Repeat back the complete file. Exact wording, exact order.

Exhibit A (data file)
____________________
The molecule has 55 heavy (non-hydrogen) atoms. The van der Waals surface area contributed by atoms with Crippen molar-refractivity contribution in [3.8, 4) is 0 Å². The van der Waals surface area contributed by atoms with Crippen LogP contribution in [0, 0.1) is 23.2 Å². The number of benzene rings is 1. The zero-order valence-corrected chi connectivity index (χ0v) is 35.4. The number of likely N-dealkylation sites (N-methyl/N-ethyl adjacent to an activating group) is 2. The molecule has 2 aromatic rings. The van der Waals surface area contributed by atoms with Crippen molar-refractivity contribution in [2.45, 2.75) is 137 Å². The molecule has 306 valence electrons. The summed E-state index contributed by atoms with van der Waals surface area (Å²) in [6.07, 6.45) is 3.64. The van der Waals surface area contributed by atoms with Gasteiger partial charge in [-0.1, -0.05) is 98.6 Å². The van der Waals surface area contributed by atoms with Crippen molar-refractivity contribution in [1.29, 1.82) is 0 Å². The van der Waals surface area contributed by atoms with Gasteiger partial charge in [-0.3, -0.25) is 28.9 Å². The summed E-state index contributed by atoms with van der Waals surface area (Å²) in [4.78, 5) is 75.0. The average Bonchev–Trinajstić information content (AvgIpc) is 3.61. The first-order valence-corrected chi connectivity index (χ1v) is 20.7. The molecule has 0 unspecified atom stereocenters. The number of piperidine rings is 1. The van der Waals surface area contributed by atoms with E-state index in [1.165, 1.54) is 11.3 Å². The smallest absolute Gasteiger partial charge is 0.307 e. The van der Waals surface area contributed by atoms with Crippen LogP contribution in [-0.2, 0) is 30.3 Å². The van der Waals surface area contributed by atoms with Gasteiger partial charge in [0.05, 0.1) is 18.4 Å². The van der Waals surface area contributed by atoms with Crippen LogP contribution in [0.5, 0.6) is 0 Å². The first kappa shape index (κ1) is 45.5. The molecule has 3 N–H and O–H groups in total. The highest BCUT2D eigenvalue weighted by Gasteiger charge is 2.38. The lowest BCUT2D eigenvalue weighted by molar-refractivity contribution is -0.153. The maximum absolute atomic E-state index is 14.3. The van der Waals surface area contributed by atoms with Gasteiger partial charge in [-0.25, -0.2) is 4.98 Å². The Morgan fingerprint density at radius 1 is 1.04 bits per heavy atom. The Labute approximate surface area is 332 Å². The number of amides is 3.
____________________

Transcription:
The molecule has 55 heavy (non-hydrogen) atoms. The van der Waals surface area contributed by atoms with Crippen molar-refractivity contribution in [3.8, 4) is 0 Å². The van der Waals surface area contributed by atoms with Crippen LogP contribution in [0, 0.1) is 23.2 Å². The number of benzene rings is 1. The zero-order valence-corrected chi connectivity index (χ0v) is 35.4. The number of likely N-dealkylation sites (N-methyl/N-ethyl adjacent to an activating group) is 2. The molecule has 2 aromatic rings. The van der Waals surface area contributed by atoms with Crippen molar-refractivity contribution in [2.45, 2.75) is 137 Å². The molecule has 306 valence electrons. The summed E-state index contributed by atoms with van der Waals surface area (Å²) in [6.07, 6.45) is 3.64. The van der Waals surface area contributed by atoms with Gasteiger partial charge in [-0.1, -0.05) is 98.6 Å². The van der Waals surface area contributed by atoms with Crippen molar-refractivity contribution in [1.29, 1.82) is 0 Å². The van der Waals surface area contributed by atoms with Gasteiger partial charge in [-0.3, -0.25) is 28.9 Å². The summed E-state index contributed by atoms with van der Waals surface area (Å²) in [4.78, 5) is 75.0. The average Bonchev–Trinajstić information content (AvgIpc) is 3.61. The first-order valence-corrected chi connectivity index (χ1v) is 20.7. The molecule has 0 unspecified atom stereocenters. The number of piperidine rings is 1. The van der Waals surface area contributed by atoms with E-state index in [1.165, 1.54) is 11.3 Å². The smallest absolute Gasteiger partial charge is 0.307 e. The van der Waals surface area contributed by atoms with Crippen LogP contribution in [-0.2, 0) is 30.3 Å². The van der Waals surface area contributed by atoms with Gasteiger partial charge in [0.05, 0.1) is 18.4 Å². The van der Waals surface area contributed by atoms with Crippen LogP contribution in [0.5, 0.6) is 0 Å². The first kappa shape index (κ1) is 45.5. The molecule has 3 N–H and O–H groups in total. The highest BCUT2D eigenvalue weighted by Gasteiger charge is 2.38. The lowest BCUT2D eigenvalue weighted by molar-refractivity contribution is -0.153. The maximum absolute atomic E-state index is 14.3. The van der Waals surface area contributed by atoms with Gasteiger partial charge in [-0.25, -0.2) is 4.98 Å². The Morgan fingerprint density at radius 1 is 1.04 bits per heavy atom. The Labute approximate surface area is 332 Å². The number of amides is 3.